Catharinc the Great, Empress of Russia, in 1762, prohibited by an edict all Masonic meetings in her dominions.
But subsequently better sentiments prevailed, and having learned the true character of the Institution, she not only revoked her order of prohibition, but invited the Freemasons to re- establish their Lodges and to constitute new ones, and went so far in 1763 as to proclaim herself the Protectress of the Order and Tutrice of the Lodge of Clio at Moscow (see Thory, Acta Latamorum, 1, 82),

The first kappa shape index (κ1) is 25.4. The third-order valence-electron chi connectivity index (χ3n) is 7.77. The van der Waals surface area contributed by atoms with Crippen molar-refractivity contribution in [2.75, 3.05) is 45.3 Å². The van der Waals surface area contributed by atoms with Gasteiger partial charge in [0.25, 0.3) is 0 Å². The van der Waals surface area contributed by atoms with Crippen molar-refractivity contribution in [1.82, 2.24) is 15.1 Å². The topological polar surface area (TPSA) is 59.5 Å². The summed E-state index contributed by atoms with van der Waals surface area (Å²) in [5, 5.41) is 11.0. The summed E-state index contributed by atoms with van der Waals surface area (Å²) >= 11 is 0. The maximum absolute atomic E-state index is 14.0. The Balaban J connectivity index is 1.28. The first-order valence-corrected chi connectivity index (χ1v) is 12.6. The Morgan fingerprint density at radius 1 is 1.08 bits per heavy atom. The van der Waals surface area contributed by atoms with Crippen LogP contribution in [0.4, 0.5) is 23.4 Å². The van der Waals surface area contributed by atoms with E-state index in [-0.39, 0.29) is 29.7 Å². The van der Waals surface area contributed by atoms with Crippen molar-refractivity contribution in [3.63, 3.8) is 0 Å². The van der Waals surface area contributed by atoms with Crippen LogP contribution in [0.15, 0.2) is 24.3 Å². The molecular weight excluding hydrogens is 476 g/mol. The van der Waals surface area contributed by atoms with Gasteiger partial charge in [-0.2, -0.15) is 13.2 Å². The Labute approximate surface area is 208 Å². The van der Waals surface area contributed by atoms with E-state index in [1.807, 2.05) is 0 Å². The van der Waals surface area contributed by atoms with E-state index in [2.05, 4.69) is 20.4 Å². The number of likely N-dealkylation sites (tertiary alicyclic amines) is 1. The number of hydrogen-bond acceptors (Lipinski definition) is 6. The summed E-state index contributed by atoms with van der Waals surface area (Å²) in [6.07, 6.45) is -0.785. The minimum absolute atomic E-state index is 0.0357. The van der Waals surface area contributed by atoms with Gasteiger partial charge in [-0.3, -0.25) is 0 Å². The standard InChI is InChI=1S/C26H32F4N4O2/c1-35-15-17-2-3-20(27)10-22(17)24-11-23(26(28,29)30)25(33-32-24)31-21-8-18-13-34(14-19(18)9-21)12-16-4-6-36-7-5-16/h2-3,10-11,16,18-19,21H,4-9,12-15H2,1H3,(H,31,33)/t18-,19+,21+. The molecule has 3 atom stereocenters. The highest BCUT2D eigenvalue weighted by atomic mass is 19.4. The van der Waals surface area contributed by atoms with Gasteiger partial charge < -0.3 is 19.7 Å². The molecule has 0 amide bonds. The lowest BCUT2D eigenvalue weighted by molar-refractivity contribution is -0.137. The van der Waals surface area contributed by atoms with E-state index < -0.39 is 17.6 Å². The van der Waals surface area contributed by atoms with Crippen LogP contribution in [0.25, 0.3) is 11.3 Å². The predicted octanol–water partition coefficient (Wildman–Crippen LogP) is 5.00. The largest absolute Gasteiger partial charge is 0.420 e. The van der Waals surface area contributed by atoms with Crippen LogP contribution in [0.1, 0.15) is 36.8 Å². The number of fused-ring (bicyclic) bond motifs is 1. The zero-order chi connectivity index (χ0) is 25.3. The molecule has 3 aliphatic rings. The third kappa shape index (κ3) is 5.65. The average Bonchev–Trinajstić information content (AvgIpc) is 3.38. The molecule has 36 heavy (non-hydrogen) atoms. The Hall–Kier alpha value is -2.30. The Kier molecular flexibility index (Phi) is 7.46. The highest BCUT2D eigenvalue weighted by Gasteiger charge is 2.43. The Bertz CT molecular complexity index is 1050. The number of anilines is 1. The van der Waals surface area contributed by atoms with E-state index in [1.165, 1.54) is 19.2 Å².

During the remainder of her reign Freemasonry was in a flourishing condition in Russia, and many of the nobles organized Lodges in their palaces. But in 1794 her feelings changed and she became suspicious that the Lodges of Moscow were intriguing against the Court and the Ministers ; this idea, coupled with the horrors of the French Revolution and other crimes said to be due to secret societies, caused her to cease to protect the Order, and without any express prohibition emanating from her, the Lodges ceased to work (see Thory, Acta Latomorum, 1, 195). She died November 6, 1796, and in 1797 her successor, Paul I, forbade all secret societies in Russia.
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